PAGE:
Way back in 1987, Japanese researchers found that giving a small group of healthy volunteers vinegar containing 5 percent acetic acid could blunt the rise in blood glucose after having a dose of sucrose on an empty stomach. Likewise, another small study in 2005 found that different levels of acetic acid could also blunt blood glucose and insulin responses in healthy volunteers after a meal of white bread while also increasing feelings of fullness.
There have been other studies in this area too, and the sum of the findings was included in a systematic review published in 2017. And the conclusion? The pooled analysis of studies revealed a significant reduction in glucose and insulin in people who consumed vinegar compared with a control group. Note here though that there is no mention of ‘apple cider vinegar’ in the research. It was just generic vinegar that it relates to, which of course apple cider vinegar falls under the umbrella of because of its acetic acid content.
Apple cider vinegar for diabetes?
Most of the research in the area of blood glucose regulation has been done with healthy volunteers, but there have been some small studies in people with type 2 diabetes. And here, it seems there is also a small benefit on blood sugars with improved fasting blood glucose levels.
Vinegar may help facilitate the production of hormones involved in glucose regulation, reduce the activity of carbohydrate-digesting enzymes, improve insulin sensitivity and even increase blood flow to tissues. But a key point is that the benefit of vinegar seems to apply to meals that contain starch mostly – it will do very little for high-fat meals.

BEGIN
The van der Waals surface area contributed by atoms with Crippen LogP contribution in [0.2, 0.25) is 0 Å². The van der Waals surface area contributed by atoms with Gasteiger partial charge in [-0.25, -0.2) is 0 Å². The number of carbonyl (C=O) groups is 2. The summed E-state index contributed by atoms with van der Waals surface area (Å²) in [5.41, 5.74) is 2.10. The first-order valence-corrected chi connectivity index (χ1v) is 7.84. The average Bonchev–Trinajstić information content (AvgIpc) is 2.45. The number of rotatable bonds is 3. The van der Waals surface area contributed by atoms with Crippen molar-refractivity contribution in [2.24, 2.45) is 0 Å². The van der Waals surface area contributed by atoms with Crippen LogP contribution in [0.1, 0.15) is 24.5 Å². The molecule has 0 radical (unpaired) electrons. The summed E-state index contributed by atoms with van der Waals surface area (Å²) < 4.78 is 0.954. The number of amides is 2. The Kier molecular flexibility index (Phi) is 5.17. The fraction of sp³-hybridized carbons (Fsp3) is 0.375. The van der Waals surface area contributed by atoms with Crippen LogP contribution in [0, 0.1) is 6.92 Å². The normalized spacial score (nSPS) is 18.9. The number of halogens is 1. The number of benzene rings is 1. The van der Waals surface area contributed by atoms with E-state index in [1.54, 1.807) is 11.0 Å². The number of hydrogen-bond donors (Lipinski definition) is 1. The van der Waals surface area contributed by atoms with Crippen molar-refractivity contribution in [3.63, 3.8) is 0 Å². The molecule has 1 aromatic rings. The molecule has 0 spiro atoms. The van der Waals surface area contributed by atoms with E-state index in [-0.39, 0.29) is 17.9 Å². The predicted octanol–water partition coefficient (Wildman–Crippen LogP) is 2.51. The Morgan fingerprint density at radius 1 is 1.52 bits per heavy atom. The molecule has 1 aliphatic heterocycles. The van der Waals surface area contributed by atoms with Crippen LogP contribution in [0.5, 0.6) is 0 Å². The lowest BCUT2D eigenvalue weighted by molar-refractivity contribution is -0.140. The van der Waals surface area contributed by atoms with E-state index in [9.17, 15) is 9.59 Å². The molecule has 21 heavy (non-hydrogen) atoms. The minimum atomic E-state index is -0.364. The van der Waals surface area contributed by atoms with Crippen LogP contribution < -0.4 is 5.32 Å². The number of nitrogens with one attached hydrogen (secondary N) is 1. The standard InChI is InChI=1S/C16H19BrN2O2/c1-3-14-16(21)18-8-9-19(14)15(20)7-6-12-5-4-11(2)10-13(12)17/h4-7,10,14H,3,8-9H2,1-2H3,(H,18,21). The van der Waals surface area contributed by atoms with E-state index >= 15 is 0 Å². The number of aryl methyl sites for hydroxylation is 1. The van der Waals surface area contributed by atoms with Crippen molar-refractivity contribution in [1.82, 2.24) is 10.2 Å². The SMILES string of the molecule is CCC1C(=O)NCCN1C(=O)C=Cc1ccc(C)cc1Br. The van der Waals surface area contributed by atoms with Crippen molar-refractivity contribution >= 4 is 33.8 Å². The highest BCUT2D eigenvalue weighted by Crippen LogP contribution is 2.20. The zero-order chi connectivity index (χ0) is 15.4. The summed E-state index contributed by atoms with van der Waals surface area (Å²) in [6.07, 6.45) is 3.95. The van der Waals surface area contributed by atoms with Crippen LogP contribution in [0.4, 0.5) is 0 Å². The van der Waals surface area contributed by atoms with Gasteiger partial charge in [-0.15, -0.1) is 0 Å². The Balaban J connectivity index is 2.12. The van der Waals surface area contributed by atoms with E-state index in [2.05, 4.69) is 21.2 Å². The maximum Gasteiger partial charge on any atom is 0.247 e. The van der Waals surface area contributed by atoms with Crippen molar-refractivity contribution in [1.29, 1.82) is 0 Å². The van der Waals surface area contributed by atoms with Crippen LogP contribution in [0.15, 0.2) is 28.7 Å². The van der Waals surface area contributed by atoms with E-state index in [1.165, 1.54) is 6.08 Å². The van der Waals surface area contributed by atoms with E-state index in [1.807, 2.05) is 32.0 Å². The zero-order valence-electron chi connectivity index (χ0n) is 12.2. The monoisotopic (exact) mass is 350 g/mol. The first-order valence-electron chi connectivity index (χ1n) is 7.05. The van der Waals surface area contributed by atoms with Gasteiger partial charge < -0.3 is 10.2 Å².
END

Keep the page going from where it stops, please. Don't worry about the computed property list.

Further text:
So, does this mean everyone should be drinking vinegar shots with their meals? No. If you don’t have diabetes, your blood glucose is regulated just fine. But if you do have type 2 diabetes, there is likely not as great a benefit. That’s because the underlying condition is already a symptom of impaired glucose regulation and insulin resistance. So vinegar can’t overcome all of that. But you absolutely must talk to your doctor if you are considering trialling apple cider vinegar for diabetes especially if you are taking medications to help treat diabetes.
What else can it do?
What about all those other health claims you may have read about for apple cider vinegar? Just about all of them are not supported by much evidence nor is there any strong reason why apple cider vinegar should even give these benefits over and above any other type of mild acid.
Because of apple cider vinegar’s antimicrobial properties (albeit fairly weak compared to well-established disinfection agents), it is often suggested as a natural cleaner for the home. And yes, it will do the job as a cleaner as the acid is effective against mould. But so are salt, lemon juice, hydrogen peroxide, tea tree oil and baking soda.
Apple cider vinegar because of its low pH works great against alkaline grime such as hard water and mineral deposits as well as soap scum. But again here, supermarket private-label vinegar will work just as well.
Taking the smile from your dial
Dubious and reasonably well-supported health claims aside, there is a pretty compelling reason not to be taking apple cider vinegar as a daily health tonic.
Apple cider vinegar has a pH of around 3, so it can dissolve the tooth structure when it comes into contact with teeth. If the erosion is severe, this can lead to the need for extensive and expensive dental care. And the risk is not just a theoretical one, because in at least one clinical trial with vinegar, it monitored dental erosion over 8 weeks. And erosion increased by 18 percent in those taking a daily shot of vinegar.
If you still want to take a daily shot of apple cider vinegar as a health tonic (or any other type of vinegar), please dilute it first.
What it all means
Apart from it making a nice salad dressing or even a handy all-purpose domestic cleaning agent, there aren’t that many compelling health reasons to be taking apple cider vinegar. But at least some of the claims about it have some evidence behind them – albeit they relate to any form of generic vinegar, rather than anything special about one made from apples. So perhaps ask yourself if any of it is worth it if it means taking a shot of apple cider with each of your meals.